Thursday, October 25, 2012


In 2009 the people of Lyon County passed a one cent sales tax. The strategic aim of the increase was property tax relief, with a five year sunset.

Today, many of us are facing property tax increases instead of relief. Emporia and Lyon County are caught in a downward spiral of low wages, population decreases, and high poverty rates. Our local labor situation is in a state of dangerous limbo, with the prospects of 450 of our fellow citizens hanging by a thread.

Ten years ago the unemployment rate in Lyon County was 5%. In July of this year the county’s unemployment rate stood at 6.3%. In 2002 Emporia’s population was 26,666. Today it’s 24,971, and the labor force reductions at Tyson can’t account for all the people who are leaving. For the past ten years inflation has been rising. Goods or services that cost a hundred dollars back then now cost a hundred and twenty-seven. Have our wages kept up with inflation? In 2002, our average annual household income was $30,809. Today, it’s $32, 179. Inflation’s up by 27%. Incomes have increased by 4.4%. It’s a recipe for disaster.   In 2002, the property tax mill levy for an Emporia resident was 147.62. With the recent increase approved by the county commissioners, it will soon be a bit north of 166 mills, a double digit increase.  Our poverty rate in 2002 was 17.9%. That was bad, but nothing compared to the 26.9% rate we’re at today. Think of it. About three in ten of our fellow citizens are living at or below the poverty line.

In the face of this grim news, our leaders are asking us to approve a ten year sales tax. They talk about a never-ending stream of tax dollars for infrastructure projects and quality of life. All around the county, the politicians and bureaucrats are marching in lock step, with their hats in their hands, telling us we must do with less so they can have more.  Commissioners talk about pull factor (ours is actually 7% below the average for first class Kansas cities) as if were a silver bullet. They can’t seem to see, or refuse to see, how hard it is for those living on low or fixed incomes to pull their respective loads in this environment. They threaten us with even higher property taxes if we vote the sales tax down. When those of us who are against the tax increase make recommendations, we’re told our proposals won’t make much of a dent or that they’re not reasonable. We’re honestly mystified. If a judge can rule that an 8% wage cut for 450 Lyon Countians is reasonable, we believe that pay cuts for high dollar city and county  managers are every bit as reasonable. When we bring up the RDA, the golf course, Humvees, overtime, the possibility of eliminating layers of management with self-managed workgroups, they dig their heels in and say, “No!” We’re really mystified. We believe a few dents are in order. They tell us we’re cutting off our noses to spite our faces. We say they’re cutting the legs of their neediest constituents off at the knees.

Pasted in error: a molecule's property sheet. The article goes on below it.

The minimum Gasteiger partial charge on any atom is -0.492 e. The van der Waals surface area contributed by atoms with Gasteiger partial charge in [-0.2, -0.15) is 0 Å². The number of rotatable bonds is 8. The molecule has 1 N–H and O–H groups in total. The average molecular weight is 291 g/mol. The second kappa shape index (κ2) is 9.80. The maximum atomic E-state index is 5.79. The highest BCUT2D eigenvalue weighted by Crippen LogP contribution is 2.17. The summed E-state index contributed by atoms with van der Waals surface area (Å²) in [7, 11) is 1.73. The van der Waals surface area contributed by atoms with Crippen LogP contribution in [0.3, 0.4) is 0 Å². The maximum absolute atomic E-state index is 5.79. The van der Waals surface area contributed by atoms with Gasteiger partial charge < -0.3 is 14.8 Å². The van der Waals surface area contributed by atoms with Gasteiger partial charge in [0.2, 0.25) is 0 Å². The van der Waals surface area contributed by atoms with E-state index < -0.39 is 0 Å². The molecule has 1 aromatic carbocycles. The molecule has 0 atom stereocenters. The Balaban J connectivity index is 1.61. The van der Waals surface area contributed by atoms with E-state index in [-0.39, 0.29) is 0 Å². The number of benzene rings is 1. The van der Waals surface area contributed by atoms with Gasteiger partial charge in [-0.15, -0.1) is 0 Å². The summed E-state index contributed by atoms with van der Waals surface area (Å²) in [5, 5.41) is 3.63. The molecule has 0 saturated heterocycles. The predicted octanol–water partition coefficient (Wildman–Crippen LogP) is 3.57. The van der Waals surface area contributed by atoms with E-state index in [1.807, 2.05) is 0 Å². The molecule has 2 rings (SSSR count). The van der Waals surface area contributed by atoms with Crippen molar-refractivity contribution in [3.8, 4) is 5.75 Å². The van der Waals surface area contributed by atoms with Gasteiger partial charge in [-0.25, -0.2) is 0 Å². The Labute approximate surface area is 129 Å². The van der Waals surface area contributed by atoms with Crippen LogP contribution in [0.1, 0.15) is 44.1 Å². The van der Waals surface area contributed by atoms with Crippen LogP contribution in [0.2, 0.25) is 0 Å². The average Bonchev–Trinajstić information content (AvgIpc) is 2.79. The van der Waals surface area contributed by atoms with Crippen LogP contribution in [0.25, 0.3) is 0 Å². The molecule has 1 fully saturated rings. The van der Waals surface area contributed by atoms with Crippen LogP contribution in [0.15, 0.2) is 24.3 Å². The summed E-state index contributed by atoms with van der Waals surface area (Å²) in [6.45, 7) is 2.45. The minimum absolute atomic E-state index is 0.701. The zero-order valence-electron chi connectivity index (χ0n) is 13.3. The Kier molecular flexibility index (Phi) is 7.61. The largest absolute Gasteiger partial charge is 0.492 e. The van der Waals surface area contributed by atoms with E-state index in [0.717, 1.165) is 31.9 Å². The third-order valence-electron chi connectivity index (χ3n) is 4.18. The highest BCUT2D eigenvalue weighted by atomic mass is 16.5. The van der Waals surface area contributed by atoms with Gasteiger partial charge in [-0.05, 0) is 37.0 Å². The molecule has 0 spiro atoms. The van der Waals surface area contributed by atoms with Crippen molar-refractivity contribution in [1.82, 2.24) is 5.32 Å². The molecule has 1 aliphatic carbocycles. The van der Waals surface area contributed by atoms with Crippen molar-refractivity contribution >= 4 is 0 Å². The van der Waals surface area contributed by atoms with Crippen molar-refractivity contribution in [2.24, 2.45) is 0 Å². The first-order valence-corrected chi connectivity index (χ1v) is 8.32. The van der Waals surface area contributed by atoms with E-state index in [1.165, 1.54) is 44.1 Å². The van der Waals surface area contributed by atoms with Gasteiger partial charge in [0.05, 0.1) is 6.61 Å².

Our leaders tell us they’re listening, but they’re not. They labor under the false assumption that we can tax our way out of the hole we’ve been digging for years.

 Well, we can’t! The record is clear on that.

Those of us who oppose the sales tax have good, factual reasons for our opposition. First, it’s regressive. It hurts those who can afford it least. There are no exemptions in this measure for food, prescription drugs, or clothing that those living on low or fixed incomes must pay a greater share of their income on. Second, in tough times government also needs to learn how to make do with a lot less. If 450 of us must face the prospect of 8% less, why shouldn’t our government? Third, lower tax rates stimulate economic growth. The City of Dalton, GA, for example, came upon hard times a few years back. They lowered their sales tax rate from 7% to 5%. A year later sales tax revenues increased by 9.3%! Fourth, we’re told that government is tightening its belt. Really? The City of Emporia’s general ledger expenses have increased by about 10% since 2009. They’re projected to increase by another 11% above the 2012 levels in 2013. The county’s total expenses increased by 7% between 2011 and 2012. Do they really want us to believe that’s belt tightening?
Finally, we intend to keep the attention of our political leaders riveted on the people after the votes are counted. We will not go away. We will do everything in our power to see that our government responds to the brutal realities so many of us must face every day!

No comments: